Wagering Your Nest Egg

Funding a startup with retirement dollars may seem like a foolproof idea, but it could put your money, and the outfit's value, at risk

Q: I read about something called an "ERSOP" process that claims to help people take money from their pension plans or IRAs without penalty and use it to finance a small business. Is this something that's "too good to be true"?

-- P.S., Boca Raton, Fla.


Get ready for a little alphabet soup. A handful of firms are heavily promoting the Entrepreneur Rollover Stock Ownership Plan (ERSOP) on Web sites. In this process, your current retirement funds are rolled over into an ESOP (a defined-contribution benefit plan) that the firm establishes for your new C-corporation. The ESOP then buys up the stock, thereby funding your new corporation. Firms charge around $800 for the transaction.

In case you're a little confused, an ESOP (Employee Stock Ownership Plan) is a type of benefit plan that allows employees to buy stock in their own companies, making them partial owners. ESOPs are well-established and often used in closely held outfits to buy part or all of the shares of existing owners. They're particularly popular with entrepreneurs who don't want to sell their businesses outright but are seeking liquidity as they get closer to retirement. When used as part of an ERSOP program, the ESOP allows new entrepreneurs to fund their companies by buying stock in them, since they're the only employees at that point.


  Be aware that ERSOP is a marketing phrase, rather than an Internal Revenue Service term, and most of the business and estate-planning experts we talked to weren't familiar with the plan. While the promoters assure potential investors that they have obtained favorable IRS "determination letters" about the plans' legality, critics point out that determination letters can be challenged. No binding IRS ruling for or against this kind of plan seems to exist. A search of "ERSOP" at the IRS website, www.irs.gov, turns up no results.

Experts who evaluated the ERSOP process identified several potential problems. "The dollars paid for the purchase of stock by the retirement plan of the new company needs to be for value, and therefore a valuation of the new company is required," says Donald Lucove, a CPA at Lucove, Say & Co. in Calabasas, Calif. "Since the company is new, there could be a question of whether it's indeed worth as much as the retirement plan will pay."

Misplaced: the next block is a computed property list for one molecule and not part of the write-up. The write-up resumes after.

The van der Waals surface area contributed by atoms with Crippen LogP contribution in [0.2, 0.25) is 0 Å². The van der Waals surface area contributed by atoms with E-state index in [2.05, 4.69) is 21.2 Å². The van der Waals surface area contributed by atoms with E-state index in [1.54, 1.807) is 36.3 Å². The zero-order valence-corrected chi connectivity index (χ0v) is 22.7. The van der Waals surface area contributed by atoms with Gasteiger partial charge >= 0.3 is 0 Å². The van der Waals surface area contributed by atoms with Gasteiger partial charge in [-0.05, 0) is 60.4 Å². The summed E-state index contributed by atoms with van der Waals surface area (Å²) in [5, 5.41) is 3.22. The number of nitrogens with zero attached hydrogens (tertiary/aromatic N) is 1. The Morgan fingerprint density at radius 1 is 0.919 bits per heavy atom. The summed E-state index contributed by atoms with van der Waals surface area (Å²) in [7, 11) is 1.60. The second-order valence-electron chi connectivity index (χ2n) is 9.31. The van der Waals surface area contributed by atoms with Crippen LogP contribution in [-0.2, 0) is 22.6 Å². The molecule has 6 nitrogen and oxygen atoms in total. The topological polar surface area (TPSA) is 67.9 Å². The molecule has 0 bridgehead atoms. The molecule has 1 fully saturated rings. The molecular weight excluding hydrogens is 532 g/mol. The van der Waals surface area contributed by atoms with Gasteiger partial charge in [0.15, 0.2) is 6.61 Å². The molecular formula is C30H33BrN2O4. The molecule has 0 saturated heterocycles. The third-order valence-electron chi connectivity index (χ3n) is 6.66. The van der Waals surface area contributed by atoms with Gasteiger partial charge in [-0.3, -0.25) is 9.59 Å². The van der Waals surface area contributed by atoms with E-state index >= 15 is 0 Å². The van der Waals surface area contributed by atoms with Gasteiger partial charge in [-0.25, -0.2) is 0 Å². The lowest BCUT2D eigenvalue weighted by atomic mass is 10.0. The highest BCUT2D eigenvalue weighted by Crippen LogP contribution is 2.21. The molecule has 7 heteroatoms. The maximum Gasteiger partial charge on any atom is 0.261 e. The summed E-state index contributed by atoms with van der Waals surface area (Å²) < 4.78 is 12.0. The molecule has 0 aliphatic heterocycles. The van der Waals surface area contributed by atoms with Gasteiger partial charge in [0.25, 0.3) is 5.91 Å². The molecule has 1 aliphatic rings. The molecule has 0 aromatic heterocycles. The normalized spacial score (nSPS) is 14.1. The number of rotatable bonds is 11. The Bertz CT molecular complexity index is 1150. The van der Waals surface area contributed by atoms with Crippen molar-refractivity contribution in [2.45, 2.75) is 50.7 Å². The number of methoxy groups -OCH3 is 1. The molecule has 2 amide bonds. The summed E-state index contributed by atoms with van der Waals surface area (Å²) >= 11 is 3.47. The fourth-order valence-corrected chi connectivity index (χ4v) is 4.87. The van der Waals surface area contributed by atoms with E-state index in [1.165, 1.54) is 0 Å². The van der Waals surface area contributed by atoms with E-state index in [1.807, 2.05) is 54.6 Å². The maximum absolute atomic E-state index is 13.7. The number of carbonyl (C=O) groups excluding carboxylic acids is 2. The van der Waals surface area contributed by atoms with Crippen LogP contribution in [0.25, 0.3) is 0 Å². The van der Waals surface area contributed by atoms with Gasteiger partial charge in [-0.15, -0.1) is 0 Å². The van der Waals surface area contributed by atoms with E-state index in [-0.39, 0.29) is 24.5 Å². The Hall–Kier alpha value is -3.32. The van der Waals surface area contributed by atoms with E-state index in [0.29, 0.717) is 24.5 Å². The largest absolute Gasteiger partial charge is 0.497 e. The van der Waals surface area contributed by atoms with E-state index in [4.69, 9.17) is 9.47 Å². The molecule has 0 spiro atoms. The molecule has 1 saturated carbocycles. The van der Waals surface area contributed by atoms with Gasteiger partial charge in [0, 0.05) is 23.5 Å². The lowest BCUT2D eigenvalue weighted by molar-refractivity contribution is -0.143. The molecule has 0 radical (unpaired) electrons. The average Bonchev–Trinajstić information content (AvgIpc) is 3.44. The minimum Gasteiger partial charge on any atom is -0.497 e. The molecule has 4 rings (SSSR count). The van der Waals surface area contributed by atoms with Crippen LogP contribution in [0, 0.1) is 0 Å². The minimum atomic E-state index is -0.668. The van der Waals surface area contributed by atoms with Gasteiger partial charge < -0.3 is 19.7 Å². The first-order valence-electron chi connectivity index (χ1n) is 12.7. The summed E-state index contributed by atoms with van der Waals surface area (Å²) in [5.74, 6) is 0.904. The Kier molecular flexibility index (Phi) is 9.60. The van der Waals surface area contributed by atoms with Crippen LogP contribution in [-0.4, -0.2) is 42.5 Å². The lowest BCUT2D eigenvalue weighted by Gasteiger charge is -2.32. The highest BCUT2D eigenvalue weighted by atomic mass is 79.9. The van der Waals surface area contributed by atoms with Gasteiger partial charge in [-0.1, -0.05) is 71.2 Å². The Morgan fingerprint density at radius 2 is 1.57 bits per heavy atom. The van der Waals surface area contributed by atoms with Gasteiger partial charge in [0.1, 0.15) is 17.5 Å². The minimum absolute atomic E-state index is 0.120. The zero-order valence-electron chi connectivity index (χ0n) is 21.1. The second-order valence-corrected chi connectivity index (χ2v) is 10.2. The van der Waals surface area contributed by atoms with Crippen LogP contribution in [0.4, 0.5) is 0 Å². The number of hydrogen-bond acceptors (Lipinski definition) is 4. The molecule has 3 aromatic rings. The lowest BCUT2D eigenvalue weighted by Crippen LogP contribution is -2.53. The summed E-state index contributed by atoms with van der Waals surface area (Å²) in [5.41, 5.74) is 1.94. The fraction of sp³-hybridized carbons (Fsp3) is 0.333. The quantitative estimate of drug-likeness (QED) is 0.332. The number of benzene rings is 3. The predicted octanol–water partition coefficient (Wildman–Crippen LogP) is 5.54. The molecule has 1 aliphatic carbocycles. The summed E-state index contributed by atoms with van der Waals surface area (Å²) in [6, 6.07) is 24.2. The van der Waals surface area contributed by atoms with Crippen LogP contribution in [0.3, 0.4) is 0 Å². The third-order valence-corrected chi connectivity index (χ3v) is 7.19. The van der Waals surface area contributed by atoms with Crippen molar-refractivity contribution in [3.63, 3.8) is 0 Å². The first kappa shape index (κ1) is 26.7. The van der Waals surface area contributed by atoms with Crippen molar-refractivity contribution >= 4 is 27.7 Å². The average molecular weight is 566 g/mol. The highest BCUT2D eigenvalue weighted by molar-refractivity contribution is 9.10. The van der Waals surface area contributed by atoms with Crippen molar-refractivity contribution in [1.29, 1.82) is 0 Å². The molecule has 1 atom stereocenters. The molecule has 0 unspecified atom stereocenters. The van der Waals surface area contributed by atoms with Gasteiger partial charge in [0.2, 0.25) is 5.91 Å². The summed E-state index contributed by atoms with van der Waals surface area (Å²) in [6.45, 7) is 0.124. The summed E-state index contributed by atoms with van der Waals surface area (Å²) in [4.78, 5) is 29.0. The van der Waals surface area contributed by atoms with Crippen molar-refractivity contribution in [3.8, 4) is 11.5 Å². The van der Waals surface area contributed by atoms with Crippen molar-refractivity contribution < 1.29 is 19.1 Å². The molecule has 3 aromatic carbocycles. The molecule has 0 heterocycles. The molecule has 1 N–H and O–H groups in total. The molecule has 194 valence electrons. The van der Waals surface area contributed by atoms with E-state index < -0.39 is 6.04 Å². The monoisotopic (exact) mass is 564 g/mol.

He also worries about the owner's dilution of control over the outfit and possible conflicts of interest as employees are added or if the business is eventually sold. That's because the ERSOP holds the stock, rather than the individual who started the concern. Other experts cite potential difficulties with estate planning and business-succession planning.


  Perhaps the biggest drawback is that ERSOPs are a gamble. People who are planning for retirement should invest their funds wisely for the long term in a diversified portfolio, not a startup venture. "There's a huge risk for the individual putting his or her retirement funds into a new corporation," says Elaine Bedel of Bedel Financial Consulting in Indianapolis. "If the new corporation fails, they lose all their retirement funds," as well as their immediate income, she says.

If you're interested in learning more about ERSOPs, the best first step is to hire a business attorney or accountant to advise you about IRS rules and the potential benefits and drawbacks of these plans. Do not rely on plan promoters' advice alone.

Have a question about your business? Ask our small-business experts. Send us an e-mail at Smart Answers, or write to Smart Answers, BW Online, 45th Floor, 1221 Avenue of the Americas, New York, N.Y. 10020. Please include your real name and phone number in case we need more information; only your initials and city will be printed. Because of the volume of mail, we won't be able to respond to all questions personally.

Karen E. Klein is a Los Angeles-based writer who covers entrepreneurship and small-business issues

Edited by Rod Kurtz

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